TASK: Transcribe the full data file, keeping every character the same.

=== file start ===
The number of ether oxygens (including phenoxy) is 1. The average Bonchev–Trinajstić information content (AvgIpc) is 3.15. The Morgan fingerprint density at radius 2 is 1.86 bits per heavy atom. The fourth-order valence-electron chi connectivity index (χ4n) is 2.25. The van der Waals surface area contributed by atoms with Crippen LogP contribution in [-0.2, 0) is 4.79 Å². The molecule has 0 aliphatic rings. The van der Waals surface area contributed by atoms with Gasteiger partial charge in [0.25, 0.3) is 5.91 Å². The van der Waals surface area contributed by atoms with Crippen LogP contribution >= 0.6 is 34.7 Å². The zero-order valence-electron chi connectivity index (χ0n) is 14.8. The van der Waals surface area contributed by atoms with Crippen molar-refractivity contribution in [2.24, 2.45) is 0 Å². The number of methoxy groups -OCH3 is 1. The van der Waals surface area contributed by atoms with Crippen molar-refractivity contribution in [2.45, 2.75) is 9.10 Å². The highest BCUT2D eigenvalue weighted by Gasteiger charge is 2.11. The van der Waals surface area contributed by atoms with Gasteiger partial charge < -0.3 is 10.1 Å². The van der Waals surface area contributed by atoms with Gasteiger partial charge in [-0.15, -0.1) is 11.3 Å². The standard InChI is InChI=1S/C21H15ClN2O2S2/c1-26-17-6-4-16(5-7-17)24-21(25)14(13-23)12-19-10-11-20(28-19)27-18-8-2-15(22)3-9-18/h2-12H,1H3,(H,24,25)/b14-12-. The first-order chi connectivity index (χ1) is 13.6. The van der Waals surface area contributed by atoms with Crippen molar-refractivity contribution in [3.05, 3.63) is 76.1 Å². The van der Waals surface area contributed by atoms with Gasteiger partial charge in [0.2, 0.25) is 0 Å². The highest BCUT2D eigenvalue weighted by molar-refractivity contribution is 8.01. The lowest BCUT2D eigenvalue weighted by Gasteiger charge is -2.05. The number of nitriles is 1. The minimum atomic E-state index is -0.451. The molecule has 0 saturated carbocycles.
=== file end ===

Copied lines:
The number of ether oxygens (including phenoxy) is 1. The average Bonchev–Trinajstić information content (AvgIpc) is 3.15. The Morgan fingerprint density at radius 2 is 1.86 bits per heavy atom. The fourth-order valence-electron chi connectivity index (χ4n) is 2.25. The van der Waals surface area contributed by atoms with Crippen LogP contribution in [-0.2, 0) is 4.79 Å². The molecule has 0 aliphatic rings. The van der Waals surface area contributed by atoms with Gasteiger partial charge in [0.25, 0.3) is 5.91 Å². The van der Waals surface area contributed by atoms with Crippen LogP contribution >= 0.6 is 34.7 Å². The zero-order valence-electron chi connectivity index (χ0n) is 14.8. The van der Waals surface area contributed by atoms with Crippen molar-refractivity contribution in [2.24, 2.45) is 0 Å². The number of methoxy groups -OCH3 is 1. The van der Waals surface area contributed by atoms with Crippen molar-refractivity contribution in [2.45, 2.75) is 9.10 Å². The highest BCUT2D eigenvalue weighted by Gasteiger charge is 2.11. The van der Waals surface area contributed by atoms with Gasteiger partial charge < -0.3 is 10.1 Å². The van der Waals surface area contributed by atoms with Gasteiger partial charge in [-0.15, -0.1) is 11.3 Å². The standard InChI is InChI=1S/C21H15ClN2O2S2/c1-26-17-6-4-16(5-7-17)24-21(25)14(13-23)12-19-10-11-20(28-19)27-18-8-2-15(22)3-9-18/h2-12H,1H3,(H,24,25)/b14-12-. The first-order chi connectivity index (χ1) is 13.6. The van der Waals surface area contributed by atoms with Crippen molar-refractivity contribution in [3.05, 3.63) is 76.1 Å². The van der Waals surface area contributed by atoms with Gasteiger partial charge in [0.2, 0.25) is 0 Å². The highest BCUT2D eigenvalue weighted by molar-refractivity contribution is 8.01. The lowest BCUT2D eigenvalue weighted by Gasteiger charge is -2.05. The number of nitriles is 1. The minimum atomic E-state index is -0.451. The molecule has 0 saturated carbocycles.